Ontario Black Canadians

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Online Records[edit | edit source]

Born in Scotland, William King came to Canada as a Free Church missionary and was active in the abolition struggle. He established the Elgin Settlement, designed for escaped slaves from the United States. He also assisted with the organization of a Black community near Chatham, Ontario.

Background and History[edit | edit source]

Black Canadians is a designation used for people of full or partial sub-Saharan African descent, who are citizens or permanent residents of Canada. The majority of Black Canadians are of Caribbean origin, though the population also consists of African-American immigrants and their descendants, as well as many native African immigrants.

Many Canadians of Afro-Caribbean origin strongly object to the term African Canadian, as it obscures their own culture and history, and this partially accounts for the term's less prevalent use in Canada, compared to the consensus African American south of the border. Black Nova Scotians, a more distinct cultural group, some of whom can trace their Canadian ancestry back to the 1700s, use both terms, African Canadian and Black Canadian. Caribbean Canadian is often used to refer to Black Canadians of Caribbean heritage. More specific national terms such as Jamaican Canadian, Haitian Canadian, or Ghanaian Canadian are also used. [1]

As a group, Black people arrived in Canada in several waves:

  1. A few thousand Africans arrived in Canada in the 17th and 18th centuries as slaves.
  2. After the American Revolution, the British gave passage to over 3000 slaves and free Blacks who had remained loyal to the Crown.
  3. Fearing for their safety in the United States after the passage of the first Fugitive Slave Law in 1793, over 30,000 slaves came to Canada via the Underground Railroad until the end of the American Civil War in 1865. They settled mostly in southern Ontario.
  4. Other migrations of Black people from the United States occurred during the War of 1812, when over 2000 refugees came to Nova Scotia and New Brunswick.
  5. Many Black people migrated to Canada in search of work and became porters with the railroad companies in Ontario, Quebec, and the Western provinces or worked in mines in the Maritimes.
  6. From 1910 to 1962, the government of Canada implemented a new Immigration Act that barred immigrants into Canada from races deemed undesirable and very few Black people entered Canada.[2] Canada maintained its restrictions of immigration until 1962, when racial rules were eliminated from the immigration laws. By the mid-1960s, approximately 15,000 Caribbean immigrants had settled in Toronto. Over the next decades, several hundred thousand Afro-Caribbeans arrived, becoming the predominant black population in Canada. Between 1950 and 1995, about 300,000 people from the West Indies settled in Canada.[1]


Ontario Black Africans[edit | edit source]

  • Most of Ontario's black settlements were in and around Windsor, Chatham, London, St Catharines and Hamilton. Toronto had a black district, and there were smaller concentrations of blacks near Barrie, Owen Sound and Guelph. Also from Wikipedia: The refugee slaves who settled in Canada did so primarily in South Western Ontario, with significant concentrations being found in Amherstburg, Colchester, Chatham, Windsor, and Sandwich.[1]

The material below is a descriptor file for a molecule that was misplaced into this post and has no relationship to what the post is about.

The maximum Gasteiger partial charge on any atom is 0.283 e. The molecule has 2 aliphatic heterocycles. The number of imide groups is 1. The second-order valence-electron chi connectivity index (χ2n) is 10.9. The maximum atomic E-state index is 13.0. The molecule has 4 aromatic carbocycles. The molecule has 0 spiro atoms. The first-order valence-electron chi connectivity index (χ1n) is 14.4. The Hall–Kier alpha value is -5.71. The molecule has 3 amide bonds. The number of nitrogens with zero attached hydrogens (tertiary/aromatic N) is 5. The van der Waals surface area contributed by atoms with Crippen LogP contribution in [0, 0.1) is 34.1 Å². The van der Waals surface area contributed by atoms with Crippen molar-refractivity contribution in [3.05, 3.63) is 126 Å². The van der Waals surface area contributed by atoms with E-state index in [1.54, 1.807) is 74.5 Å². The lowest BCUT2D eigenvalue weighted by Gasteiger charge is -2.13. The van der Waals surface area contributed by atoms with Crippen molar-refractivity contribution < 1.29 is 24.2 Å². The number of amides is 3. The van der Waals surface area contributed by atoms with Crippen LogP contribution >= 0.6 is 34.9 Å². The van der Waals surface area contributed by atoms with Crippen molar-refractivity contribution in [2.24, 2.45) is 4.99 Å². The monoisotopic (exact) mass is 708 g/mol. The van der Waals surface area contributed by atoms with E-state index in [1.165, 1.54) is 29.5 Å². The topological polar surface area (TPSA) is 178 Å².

• In Ontario the Underground Railroad fugitives tended to concentrate in settlements, less as a consequence of government policy than for the sake of mutual support and protection against white Canadian prejudice and discrimination and American kidnappers.
  • The fugitive blacks who had arrived in Ontario via the Underground Railroad typically arrived destitute, and without government land grants were usually forced to become labourers on the lands of others, although some farmed their own land successfully, and some worked for the Great Western Railway.
  • During the 19th century, British and American societies established schools for blacks throughout Ontario. The government of Ontario created legally segregated public schools. In 1965 the last segregated school in Ontario closed.[3]

Archives of Ontario[edit | edit source]

Library and Archives Canada[edit | edit source]

Research in Published Sources[edit | edit source]

  • Bibliography of published sources: This bibliography mentions several books about individual settlements: Oxford County, Niagara Falls, Bertie township, Grantham township.

Amherstburg Freedom Museum[edit | edit source]

"The Amherstburg Freedom Museum tells the story of African-Canadians’ journey and contributions, by preserving stories and presenting artifacts that educate and inspire. The museum was founded by Amherstburg resident Melvin “Mac” Simpson, on the belief that social, economic and educational issues would be better addressed by a society with greater knowledge and pride in its own history. After over 40 years of service, and with generous support from individuals, foundations, corporations, and government sources, the Amherstburg Freedom Museum continues to be a national symbol of courage, determination and freedom."

References[edit | edit source]

  1. 1.0 1.1 1.2 "Black Canadians", Wikipedia, https://en.wikipedia.org/wiki/Black_Canadians, accessed 14 October 2020.
  2. "Black History in Canada", Library and Archives Canada, https://www.bac-lac.gc.ca/eng/discover/immigration/history-ethnic-cultural/Pages/blacks.aspx, accessed 14 October 2020.
  3. "Black Canadians", The Canadian Encyclopedia, https://www.thecanadianencyclopedia.ca/en/article/black-canadians, accessed 14 October 2020.